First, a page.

Social Security is currently unsustainable. It began running deficits in 2010 and its trust fund will be exhausted by 2036, which is when seniors will see about a 25 percent cut in benefits. This is the scenario we face if Congress and the President fail to enact meaningful entitlement reform and continue reckless fiscal policies. This course is reversible, however.
At a recent House Budget Committee hearing on the fiscal facts concerning Medicare and Social Security, Members were divided on how to save Social Security. Despite hearing from Steve Goss, Social Security’s chief actuary, that raising taxes is not a necessity, tax hikes remained the leading option among certain lawmakers. Both parties agree that Social Security is insolvent, but they disagree on what to do about it.
Raising taxes, however, is not an option. Amidst the greatest recession in three decades, higher payroll taxes threaten to damage the American economy. Heritage has a new plan for Social Security, as presented in Saving the American Dream. It promises to restore fiscal responsibility and protect Americans from unneeded tax hikes.
At present, workers and their employers each pay 6.2 percent for Social Security retirement and disability benefits, adding up to a 12.4 percent payroll tax that is levied on every single worker’s income. If the government were to increase this tax to pay for Social Security’s deficits, every American worker and his boss would split an increase of at least 2.2 percent. Raising these taxes will discourage employers from hiring new workers and exacerbate unemployment.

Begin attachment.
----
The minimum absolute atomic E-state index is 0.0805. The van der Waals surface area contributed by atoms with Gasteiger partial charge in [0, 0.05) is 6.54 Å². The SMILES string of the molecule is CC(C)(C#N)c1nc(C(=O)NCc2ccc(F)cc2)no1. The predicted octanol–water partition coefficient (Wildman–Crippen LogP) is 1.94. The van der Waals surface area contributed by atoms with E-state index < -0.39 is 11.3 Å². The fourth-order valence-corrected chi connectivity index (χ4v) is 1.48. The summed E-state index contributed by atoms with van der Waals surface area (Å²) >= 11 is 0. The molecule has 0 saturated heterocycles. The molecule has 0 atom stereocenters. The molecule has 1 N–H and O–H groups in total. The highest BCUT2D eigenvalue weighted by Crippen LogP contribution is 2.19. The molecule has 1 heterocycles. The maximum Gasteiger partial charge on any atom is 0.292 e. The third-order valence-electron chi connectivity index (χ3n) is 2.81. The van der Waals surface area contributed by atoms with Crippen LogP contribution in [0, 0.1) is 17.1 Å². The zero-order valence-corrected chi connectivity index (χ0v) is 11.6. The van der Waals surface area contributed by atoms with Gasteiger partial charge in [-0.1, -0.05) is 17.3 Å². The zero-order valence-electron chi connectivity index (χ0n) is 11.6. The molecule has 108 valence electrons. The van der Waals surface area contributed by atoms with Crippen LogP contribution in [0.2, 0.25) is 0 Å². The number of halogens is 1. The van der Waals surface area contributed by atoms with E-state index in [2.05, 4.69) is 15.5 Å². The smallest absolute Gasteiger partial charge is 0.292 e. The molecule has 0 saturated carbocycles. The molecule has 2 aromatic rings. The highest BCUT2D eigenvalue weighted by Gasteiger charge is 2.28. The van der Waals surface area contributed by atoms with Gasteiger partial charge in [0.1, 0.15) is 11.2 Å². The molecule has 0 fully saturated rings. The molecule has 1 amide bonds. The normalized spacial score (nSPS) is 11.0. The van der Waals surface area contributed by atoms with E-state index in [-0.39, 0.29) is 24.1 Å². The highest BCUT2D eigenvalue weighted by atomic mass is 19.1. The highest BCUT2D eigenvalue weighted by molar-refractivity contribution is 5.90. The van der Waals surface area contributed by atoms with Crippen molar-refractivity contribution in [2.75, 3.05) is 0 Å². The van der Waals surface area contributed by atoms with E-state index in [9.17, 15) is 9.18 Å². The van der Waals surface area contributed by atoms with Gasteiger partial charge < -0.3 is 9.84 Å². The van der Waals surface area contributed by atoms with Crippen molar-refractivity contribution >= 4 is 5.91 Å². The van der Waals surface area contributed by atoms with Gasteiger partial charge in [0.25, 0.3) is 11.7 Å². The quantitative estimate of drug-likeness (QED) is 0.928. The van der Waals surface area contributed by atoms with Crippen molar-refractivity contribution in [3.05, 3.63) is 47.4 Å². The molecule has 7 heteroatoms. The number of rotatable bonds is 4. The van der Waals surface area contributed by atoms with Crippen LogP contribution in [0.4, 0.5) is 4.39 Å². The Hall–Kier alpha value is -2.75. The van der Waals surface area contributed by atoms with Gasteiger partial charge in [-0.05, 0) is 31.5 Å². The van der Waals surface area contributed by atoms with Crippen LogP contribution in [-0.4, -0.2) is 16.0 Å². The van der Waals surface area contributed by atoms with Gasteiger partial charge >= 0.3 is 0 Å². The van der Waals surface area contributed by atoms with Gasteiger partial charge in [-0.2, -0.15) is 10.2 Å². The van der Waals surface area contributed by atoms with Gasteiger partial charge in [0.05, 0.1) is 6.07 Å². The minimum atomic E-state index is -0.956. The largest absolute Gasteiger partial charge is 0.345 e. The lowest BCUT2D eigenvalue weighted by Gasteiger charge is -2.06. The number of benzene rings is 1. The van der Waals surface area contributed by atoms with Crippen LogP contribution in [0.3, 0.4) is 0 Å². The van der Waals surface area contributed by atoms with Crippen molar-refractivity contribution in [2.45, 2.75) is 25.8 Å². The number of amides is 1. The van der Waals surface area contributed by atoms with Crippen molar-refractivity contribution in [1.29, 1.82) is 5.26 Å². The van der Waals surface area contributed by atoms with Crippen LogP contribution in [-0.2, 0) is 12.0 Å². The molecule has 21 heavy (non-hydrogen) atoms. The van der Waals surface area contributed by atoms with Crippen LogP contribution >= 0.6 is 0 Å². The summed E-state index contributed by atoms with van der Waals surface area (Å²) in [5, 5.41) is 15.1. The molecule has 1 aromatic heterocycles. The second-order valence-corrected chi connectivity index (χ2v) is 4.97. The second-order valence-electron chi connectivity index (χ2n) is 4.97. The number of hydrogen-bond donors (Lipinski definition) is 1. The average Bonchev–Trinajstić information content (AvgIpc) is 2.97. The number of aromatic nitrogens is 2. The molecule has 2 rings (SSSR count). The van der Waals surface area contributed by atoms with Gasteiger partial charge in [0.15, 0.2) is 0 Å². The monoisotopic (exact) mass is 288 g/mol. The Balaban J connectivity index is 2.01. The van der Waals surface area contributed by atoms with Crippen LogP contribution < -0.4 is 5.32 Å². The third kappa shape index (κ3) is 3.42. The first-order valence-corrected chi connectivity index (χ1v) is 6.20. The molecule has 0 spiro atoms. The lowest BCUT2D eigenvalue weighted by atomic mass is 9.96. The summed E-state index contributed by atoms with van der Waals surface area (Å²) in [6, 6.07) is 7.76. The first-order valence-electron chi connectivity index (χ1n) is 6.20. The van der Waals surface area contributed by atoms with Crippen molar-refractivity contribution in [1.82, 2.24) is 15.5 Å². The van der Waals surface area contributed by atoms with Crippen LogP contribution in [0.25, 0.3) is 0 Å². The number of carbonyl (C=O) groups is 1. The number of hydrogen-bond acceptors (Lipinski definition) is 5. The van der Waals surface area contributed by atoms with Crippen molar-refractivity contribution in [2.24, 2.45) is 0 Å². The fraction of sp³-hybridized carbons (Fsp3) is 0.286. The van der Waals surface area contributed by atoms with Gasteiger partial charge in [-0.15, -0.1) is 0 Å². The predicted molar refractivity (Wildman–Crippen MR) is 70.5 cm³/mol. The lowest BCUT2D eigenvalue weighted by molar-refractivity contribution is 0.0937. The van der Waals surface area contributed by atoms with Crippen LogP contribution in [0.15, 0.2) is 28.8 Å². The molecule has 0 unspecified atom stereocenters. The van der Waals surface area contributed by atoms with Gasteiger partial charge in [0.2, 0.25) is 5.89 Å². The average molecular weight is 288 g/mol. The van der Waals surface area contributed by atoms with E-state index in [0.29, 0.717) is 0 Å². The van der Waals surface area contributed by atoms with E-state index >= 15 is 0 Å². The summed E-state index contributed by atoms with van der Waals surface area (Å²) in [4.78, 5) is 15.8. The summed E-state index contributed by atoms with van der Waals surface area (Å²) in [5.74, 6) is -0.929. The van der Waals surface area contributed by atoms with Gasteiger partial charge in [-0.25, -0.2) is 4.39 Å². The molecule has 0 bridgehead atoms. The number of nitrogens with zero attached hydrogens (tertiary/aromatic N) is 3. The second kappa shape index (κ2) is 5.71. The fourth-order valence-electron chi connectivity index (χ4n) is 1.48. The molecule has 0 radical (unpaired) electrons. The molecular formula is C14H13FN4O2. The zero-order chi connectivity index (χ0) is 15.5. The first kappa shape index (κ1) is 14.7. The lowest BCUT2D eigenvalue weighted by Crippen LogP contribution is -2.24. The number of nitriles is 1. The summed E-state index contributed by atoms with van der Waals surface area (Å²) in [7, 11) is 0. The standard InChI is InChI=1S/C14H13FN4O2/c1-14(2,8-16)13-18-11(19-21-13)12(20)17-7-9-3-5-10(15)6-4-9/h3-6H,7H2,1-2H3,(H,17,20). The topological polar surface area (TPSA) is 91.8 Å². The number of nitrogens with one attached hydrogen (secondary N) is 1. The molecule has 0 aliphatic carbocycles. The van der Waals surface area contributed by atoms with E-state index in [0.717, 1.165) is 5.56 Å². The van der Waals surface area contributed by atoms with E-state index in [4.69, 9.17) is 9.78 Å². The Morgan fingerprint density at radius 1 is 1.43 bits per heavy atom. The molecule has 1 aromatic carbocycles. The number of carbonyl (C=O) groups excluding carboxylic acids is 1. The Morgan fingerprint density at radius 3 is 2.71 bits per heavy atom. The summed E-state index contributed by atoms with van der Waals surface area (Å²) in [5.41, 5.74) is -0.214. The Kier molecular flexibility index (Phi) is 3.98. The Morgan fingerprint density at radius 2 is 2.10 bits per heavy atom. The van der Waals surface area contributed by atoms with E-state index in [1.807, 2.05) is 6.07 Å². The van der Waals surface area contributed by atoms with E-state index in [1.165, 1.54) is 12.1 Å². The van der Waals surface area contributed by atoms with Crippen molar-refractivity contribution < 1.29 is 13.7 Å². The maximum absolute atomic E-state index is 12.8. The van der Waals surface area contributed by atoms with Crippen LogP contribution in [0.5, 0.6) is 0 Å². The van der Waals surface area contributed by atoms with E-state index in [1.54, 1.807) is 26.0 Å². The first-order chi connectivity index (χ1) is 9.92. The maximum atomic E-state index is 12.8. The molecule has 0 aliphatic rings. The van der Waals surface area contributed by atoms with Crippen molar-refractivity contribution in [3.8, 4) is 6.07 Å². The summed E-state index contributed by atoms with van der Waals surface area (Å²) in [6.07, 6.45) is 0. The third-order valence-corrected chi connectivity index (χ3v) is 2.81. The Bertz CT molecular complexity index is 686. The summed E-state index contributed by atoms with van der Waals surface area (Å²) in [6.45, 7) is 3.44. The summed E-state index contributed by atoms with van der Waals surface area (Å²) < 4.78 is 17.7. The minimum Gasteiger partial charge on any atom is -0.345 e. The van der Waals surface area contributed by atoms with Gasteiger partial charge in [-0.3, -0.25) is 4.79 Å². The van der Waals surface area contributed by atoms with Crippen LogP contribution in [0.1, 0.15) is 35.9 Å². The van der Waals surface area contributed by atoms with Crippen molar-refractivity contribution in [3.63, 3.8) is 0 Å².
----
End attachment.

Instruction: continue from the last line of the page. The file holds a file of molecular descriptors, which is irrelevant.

Tax-loving lawmakers then turn to the tax cap. Social Security taxes are currently deducted only from the first $106,800 each worker earns. But some lawmakers suggest that any money Americans don’t “need” is fair game for tax hikes. President Obama most recently revealed this philosophy, fundamentally at odds with America’s job creators, during a press conference on the debt limit. Similarly, certain members at the recent House Budget Committee hearing suggested lifting the cap on the Social Security payroll tax to pay for the program’s shortfall. But taking more money out of the private economy limits entrepreneurial exercise—the true source of wealth in any free-market economy.
The Heritage Foundation plan does not call for unnecessary tax increases. Instead, it restores Social Security to its original purpose of being a safeguard against senior poverty. The plan includes both a transition into a flat benefit for those who work more than 35 years, as well as phasing out Social Security benefits for those who have significant non-Social Security retirement income. The plan also contains incentives to encourage Americans to work beyond the age at which they would normally receive benefits. Because Americans are living longer than ever before, they are spending more years in retirement. Therefore, Saving the American Dream calls for gradually increasing the retirement age and then indexing it to life expectancy.
Unemployment remains high, and Social Security faces serious fiscal challenges. It simply cannot afford to pay all of the future benefits it has promised. Elected leaders must realize that tax hikes are not the answer and that there are different ways to save both Social Security and the economy. Saving both requires our attention now, and as Heritage’s David John writes, “ [I]nstead of just blindly defending the current program, both Congress and the Obama Administration should propose comprehensive programs that permanently fix Social Security.”